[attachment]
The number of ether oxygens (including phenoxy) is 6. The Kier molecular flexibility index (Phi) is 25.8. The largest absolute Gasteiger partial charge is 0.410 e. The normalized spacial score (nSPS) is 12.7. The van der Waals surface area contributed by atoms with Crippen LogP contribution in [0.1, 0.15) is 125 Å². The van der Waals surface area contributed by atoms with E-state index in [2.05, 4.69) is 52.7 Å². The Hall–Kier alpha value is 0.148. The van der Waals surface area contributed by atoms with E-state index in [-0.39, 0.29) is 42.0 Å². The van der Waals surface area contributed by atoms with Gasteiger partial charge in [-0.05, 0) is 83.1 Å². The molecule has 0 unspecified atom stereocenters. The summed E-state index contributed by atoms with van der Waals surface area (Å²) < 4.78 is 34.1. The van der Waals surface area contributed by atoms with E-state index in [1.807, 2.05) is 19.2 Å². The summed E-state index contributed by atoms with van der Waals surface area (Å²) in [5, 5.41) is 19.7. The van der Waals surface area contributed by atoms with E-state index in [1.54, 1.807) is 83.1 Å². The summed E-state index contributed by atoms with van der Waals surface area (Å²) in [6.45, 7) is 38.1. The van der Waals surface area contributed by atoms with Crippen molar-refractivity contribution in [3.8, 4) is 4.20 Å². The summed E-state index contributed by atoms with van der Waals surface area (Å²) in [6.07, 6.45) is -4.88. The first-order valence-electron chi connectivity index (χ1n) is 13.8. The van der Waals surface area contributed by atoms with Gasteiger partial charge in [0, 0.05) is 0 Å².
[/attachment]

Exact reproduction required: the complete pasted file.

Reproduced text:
The number of ether oxygens (including phenoxy) is 6. The Kier molecular flexibility index (Phi) is 25.8. The largest absolute Gasteiger partial charge is 0.410 e. The normalized spacial score (nSPS) is 12.7. The van der Waals surface area contributed by atoms with Crippen LogP contribution in [0.1, 0.15) is 125 Å². The van der Waals surface area contributed by atoms with E-state index in [2.05, 4.69) is 52.7 Å². The Hall–Kier alpha value is 0.148. The van der Waals surface area contributed by atoms with E-state index in [-0.39, 0.29) is 42.0 Å². The van der Waals surface area contributed by atoms with Gasteiger partial charge in [-0.05, 0) is 83.1 Å². The molecule has 0 unspecified atom stereocenters. The summed E-state index contributed by atoms with van der Waals surface area (Å²) < 4.78 is 34.1. The van der Waals surface area contributed by atoms with E-state index in [1.807, 2.05) is 19.2 Å². The summed E-state index contributed by atoms with van der Waals surface area (Å²) in [5, 5.41) is 19.7. The van der Waals surface area contributed by atoms with E-state index in [1.54, 1.807) is 83.1 Å². The summed E-state index contributed by atoms with van der Waals surface area (Å²) in [6.45, 7) is 38.1. The van der Waals surface area contributed by atoms with Crippen molar-refractivity contribution in [3.8, 4) is 4.20 Å². The summed E-state index contributed by atoms with van der Waals surface area (Å²) in [6.07, 6.45) is -4.88. The first-order valence-electron chi connectivity index (χ1n) is 13.8. The van der Waals surface area contributed by atoms with Gasteiger partial charge in [0, 0.05) is 0 Å².